Mitt Romney’s daily dittohead assertions make one wonder what he got out of the law and business degrees he received from Harvard University. One of his regular blasts blames Barack Obama for the daily reports of bad economic indicators. Unemployment increases – blame Obama. Retail sales decline – blame Obama. Profits not rising – blame Obama. Housing crisis continues– blame Obama.
At the same time, Mr. Romney will be the first to tell you that government doesn’t create jobs. In the same breath he’ll brag about creating thousands of jobs as a one-term governor of Massachusetts.
Are there contradictions here?
Welcome to the land of “Republican-speak” and the media dutifully headlining every absurd charge or claim made by the foregone Republican nominee for president in 2012.
First, government can both create jobs and cost jobs. Public works programs by state and federal government have created jobs in America for over 200 years. So do long-overdue safety and health regulations such as those requiring seat belts and air bags and smoke stack scrubbers, which can all be manufactured by American workers.
On the other hand, the “government – global corporate alliance” that created one-sided tax and trade policies like those advanced under NAFTA and through the World Trade Organization have cost millions of net American jobs. After all, the massive annual trade deficits recorded by the United States over the last thirty years have meant a net export of both blue and white collar jobs.
Mr. Romney correctly scoffed at then rival candidate Newt Gingrich last January when the latter claimed that he (as Speaker of the House of Representatives) and Bill Clinton created 11 million jobs. Mr. Gingrich and, in his day, Mr. Clinton took credit for this job surge which really was the result of the tech boom out of Silicon Valley and Seattle which lunched off past government research and development programs.
In the 24-hour news cycle, Mr. Romney is everywhere and nowhere. Even his argument that government can only create jobs by getting out of the way of the business world rings false. He wants more tax reductions for the rich and their companies. But business is already taxed far less as a percentage of profits than was the case in the more prosperous 1960s. Not since the 1950s have taxes overall been lower as a percentage of the GDP than they are today. This is a major reason for the growing federal deficits.
Next Mr. Romney trumpets fewer regulations as having a freeing effect on companies allowing them to create jobs. As always he is very vague about specifics. Since 2000, diminished or no bank regulations have been a major cause for the spiral of reckless speculation and the growth of the complex, abstract derivatives monster which brought down large companies and cost so many millions of people their jobs.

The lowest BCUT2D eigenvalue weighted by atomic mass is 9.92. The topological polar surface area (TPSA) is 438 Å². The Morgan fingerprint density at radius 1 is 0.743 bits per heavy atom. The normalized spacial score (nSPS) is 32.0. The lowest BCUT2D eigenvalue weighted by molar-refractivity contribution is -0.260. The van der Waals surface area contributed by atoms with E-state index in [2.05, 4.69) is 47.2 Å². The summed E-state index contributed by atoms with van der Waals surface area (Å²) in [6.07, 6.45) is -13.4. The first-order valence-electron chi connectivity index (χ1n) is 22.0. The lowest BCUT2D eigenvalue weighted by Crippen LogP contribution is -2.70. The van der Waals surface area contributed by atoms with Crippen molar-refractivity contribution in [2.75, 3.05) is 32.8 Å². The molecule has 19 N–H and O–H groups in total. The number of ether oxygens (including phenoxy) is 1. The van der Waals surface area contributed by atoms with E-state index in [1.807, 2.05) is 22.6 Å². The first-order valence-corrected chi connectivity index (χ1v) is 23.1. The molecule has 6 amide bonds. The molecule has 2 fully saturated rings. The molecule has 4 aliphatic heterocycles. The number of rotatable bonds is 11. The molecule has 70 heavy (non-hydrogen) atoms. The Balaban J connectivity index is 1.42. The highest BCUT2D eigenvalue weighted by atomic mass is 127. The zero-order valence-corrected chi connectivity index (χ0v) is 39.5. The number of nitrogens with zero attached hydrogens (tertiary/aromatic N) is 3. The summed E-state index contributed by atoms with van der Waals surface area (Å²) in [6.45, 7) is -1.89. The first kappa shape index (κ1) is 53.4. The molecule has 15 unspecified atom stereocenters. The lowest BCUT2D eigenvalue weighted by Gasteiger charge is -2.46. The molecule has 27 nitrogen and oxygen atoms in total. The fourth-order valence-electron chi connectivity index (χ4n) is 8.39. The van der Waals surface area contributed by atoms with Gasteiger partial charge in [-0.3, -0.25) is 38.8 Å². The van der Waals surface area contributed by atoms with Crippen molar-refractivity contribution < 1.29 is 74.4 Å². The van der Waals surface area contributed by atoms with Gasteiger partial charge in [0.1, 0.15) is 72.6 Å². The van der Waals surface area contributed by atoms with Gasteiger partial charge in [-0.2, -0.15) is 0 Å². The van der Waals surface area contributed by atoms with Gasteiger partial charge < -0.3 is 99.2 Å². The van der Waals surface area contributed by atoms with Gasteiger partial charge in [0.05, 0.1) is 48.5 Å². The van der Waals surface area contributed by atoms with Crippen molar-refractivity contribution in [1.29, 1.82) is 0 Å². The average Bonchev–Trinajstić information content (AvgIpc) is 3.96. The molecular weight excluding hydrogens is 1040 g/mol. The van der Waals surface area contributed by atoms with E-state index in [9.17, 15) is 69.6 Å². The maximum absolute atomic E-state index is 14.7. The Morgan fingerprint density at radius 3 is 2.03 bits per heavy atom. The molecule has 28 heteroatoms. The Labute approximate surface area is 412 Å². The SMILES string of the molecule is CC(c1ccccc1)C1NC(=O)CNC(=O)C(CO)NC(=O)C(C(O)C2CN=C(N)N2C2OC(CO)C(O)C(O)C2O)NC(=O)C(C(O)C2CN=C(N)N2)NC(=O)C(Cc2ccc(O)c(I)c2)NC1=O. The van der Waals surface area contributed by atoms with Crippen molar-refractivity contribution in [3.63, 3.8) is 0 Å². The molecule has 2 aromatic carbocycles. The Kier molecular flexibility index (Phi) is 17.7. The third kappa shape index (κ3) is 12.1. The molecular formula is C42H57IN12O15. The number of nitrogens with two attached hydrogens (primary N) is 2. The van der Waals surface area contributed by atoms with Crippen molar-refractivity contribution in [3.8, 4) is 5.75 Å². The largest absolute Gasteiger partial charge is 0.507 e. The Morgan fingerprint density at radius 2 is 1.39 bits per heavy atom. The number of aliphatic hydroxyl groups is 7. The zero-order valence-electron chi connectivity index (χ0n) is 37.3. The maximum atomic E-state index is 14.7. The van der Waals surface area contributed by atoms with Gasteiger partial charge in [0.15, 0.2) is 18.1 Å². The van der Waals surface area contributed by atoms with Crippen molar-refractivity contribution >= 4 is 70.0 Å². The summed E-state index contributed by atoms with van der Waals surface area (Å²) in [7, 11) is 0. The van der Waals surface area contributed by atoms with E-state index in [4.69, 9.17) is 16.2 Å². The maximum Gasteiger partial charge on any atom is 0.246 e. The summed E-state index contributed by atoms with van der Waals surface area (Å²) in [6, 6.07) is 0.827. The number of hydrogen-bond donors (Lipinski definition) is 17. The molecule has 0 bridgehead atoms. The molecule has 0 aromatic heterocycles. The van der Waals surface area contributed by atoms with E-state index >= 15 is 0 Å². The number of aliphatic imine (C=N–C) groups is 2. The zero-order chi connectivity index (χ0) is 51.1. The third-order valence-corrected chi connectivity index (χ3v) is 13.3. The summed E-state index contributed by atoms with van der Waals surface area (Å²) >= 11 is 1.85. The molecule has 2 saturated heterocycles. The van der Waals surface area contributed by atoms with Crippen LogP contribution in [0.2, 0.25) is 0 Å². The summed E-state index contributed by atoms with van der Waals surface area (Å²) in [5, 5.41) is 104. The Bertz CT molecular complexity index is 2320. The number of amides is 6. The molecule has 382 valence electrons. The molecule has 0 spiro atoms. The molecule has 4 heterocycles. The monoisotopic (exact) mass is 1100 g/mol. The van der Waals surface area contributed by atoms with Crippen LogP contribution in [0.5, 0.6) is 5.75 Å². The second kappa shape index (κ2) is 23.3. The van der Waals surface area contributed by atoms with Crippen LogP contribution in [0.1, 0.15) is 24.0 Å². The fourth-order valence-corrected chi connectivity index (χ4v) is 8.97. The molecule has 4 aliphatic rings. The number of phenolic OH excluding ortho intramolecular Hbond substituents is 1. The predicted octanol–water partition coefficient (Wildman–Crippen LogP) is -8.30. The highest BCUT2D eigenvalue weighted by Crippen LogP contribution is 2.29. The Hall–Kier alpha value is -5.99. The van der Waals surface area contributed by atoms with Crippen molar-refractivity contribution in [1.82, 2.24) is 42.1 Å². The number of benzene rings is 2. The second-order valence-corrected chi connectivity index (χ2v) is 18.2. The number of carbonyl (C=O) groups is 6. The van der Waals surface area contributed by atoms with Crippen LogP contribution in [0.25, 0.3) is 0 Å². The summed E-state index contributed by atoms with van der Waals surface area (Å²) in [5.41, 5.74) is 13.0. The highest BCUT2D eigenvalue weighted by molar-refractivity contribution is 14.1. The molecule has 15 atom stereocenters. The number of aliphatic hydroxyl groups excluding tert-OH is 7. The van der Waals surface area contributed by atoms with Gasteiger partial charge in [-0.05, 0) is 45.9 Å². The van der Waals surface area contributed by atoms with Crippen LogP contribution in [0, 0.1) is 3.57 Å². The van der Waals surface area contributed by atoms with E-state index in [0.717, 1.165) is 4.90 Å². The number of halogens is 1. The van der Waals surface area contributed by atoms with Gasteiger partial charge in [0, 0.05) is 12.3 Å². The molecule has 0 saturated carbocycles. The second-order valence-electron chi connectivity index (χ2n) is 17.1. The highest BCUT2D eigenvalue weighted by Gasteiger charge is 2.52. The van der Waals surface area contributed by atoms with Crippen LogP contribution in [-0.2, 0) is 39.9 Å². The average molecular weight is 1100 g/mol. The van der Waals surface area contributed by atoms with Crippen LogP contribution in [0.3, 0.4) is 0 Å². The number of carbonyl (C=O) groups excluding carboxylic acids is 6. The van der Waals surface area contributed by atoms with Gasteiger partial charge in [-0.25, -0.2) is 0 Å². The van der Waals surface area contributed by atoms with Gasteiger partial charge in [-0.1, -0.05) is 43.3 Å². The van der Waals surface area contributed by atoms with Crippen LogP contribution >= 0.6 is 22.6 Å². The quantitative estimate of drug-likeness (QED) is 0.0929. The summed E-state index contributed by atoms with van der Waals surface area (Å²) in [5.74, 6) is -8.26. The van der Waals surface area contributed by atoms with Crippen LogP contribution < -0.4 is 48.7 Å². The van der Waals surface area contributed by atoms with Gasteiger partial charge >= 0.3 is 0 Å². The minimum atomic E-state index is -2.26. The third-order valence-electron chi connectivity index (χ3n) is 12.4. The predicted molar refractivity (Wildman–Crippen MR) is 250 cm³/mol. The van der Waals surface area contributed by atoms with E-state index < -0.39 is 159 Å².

The truth is that most federal regulations on the books are weak and obsolete. Many safety rules and standards are in that category.
Our country is dominated by large corporations. Their lobbyists and their PAC contributions shape how Congress spends large chunks of the federal operating budget to enrich the giant military-industrial complex and expand corporate welfare programs. These same corporate pleaders oppose an inflation-adjusted minimum wage. In fact, corporate lobbies have tied the hands of presidents from Dwight Eisenhower to Barack Obama.
To blame Mr. Obama so completely for the state of the economy is more than Mr. Romney trying to drape amnesia on the public about the role of George W. Bush and Dick Cheney. It is to assume Mr. Obama has the power to control the Federal Reserve and the stubborn, corporate indentured members of Congress who constitute most members of Mr. Romney’s party.
Blocking the repairing of America’s public works has been the priority of John Boehner, Eric Cantor and Mitch McConnell – the Republican leaders. Mr. Obama’s failure is not to take them head on for these community upgrades all over the country.
Mr. Romney wants Mr. Obama to cut spending. Yet he accuses Mr. Obama of under-funding the bloated, massive military budget. Mr. Romney, moreover, never spotlights the hundreds of billions of dollars in corporate subsidies, handouts, giveaways and outrageous tax loopholes to Mr. Romney’s campaign paymasters.
The former “private equity” capitalist touts his experience in creating jobs as the reason for voters to choose him. Read “The Buyout of America” by John Kosman to really understand how these corporate strip miners arrange leveraged buyouts, load their acquisitions with large debt, drain off their borrowed dividends, lay off workers and often bury firms in bankruptcies after they have been sucked dry.
Stage Stores, Damon Corporation, Ampad, GS Technologies, Dade Behring, DDi and KB Toys all filed for bankruptcy after being acquired by Mr. Romney’s Bain Capital.
Too bad there are not dozens of presidential debates this fall where people in every region of the country could host the nominees for really substantive exchanges. Inane soundbytes may be good for Madison Avenue, but they are bad for our election campaigns.
Ralph Nader is a consumer advocate, lawyer and author of Only the Super-Rich Can Save Us! He is a contributor to Hopeless: Barack Obama and the Politics of Illusion, published by AK Press. Hopeless is also available in a Kindle edition.